In a year of distancing, anxiety, protests and polarization, musicians were separated from audiences and, often, each other. Some 2020 albums were already well underway before the pandemic; others were made under quarantine, with long-distance collaborations or none. On release, they were heard privately. It was a good year for the most personal, idiosyncratic statements.
1. Sufjan Stevens, ‘The Ascension’
Phalanxes of synthesizers, programmed beats and sturdy pop melodies fortify Sufjan Stevens and his gentle voice as he contemplates America in turmoil. He tries to summon a moral compass and enough faith to overcome wholesale confusion, lies and fear. Victory is not assured.
2. Fiona Apple, ‘Fetch the Bolt Cutters’
A triumph of willfulness, “Fetch the Bolt Cutters” is Fiona Apple proclaiming she “won’t shut up” amid a percussive clatter she created at her home: banging on pots and pans, pushing her voice to extremes, letting her dog bark. The songs avenge and exorcise all sorts of slights and traumas, distant and recent, mixing spite with amusement. And they mutate as they go, mingling spoken words and melody and drawing at whim on rock, jazz, show tunes, choir harmonies, chants and cheers. Apple doesn’t forget or forgive; she just moves ahead.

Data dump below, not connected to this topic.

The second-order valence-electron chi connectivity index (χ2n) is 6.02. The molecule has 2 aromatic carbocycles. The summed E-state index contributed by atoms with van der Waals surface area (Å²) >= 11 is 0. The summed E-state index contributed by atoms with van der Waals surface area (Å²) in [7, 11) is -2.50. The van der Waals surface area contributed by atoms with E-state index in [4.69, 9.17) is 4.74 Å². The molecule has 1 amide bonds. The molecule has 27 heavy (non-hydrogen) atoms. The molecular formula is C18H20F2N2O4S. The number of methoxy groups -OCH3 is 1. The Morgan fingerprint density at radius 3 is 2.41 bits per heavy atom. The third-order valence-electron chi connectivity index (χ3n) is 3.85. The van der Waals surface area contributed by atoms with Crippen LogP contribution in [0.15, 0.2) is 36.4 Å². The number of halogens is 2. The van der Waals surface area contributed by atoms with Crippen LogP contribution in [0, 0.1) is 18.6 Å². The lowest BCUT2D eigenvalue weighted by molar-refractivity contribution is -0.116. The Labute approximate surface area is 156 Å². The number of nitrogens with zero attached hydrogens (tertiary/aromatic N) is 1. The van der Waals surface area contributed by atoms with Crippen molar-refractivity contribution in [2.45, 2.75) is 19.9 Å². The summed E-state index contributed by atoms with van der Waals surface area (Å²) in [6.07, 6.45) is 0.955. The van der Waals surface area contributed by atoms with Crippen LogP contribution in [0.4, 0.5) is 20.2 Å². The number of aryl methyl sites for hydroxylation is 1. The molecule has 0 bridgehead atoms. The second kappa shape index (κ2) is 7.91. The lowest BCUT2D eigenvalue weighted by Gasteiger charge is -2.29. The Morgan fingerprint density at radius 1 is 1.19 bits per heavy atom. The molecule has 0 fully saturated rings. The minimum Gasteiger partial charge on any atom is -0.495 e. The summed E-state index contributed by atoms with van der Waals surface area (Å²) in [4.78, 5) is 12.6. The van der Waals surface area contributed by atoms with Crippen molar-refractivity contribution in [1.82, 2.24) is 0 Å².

3. Moses Sumney, ‘Grae’
“Grae” demands to be heard as a rhapsodic whole, a suite of songs and fragments continually dissolving and rematerializing around Moses Sumney’s otherworldly voice. The music touches down in slow-motion R&B, but moves toward abstractions — orchestral, jazzy, electronic — as Sumney ponders solitude and connection, masculinity and identity, self-doubt and self-realization, existence and transcendence.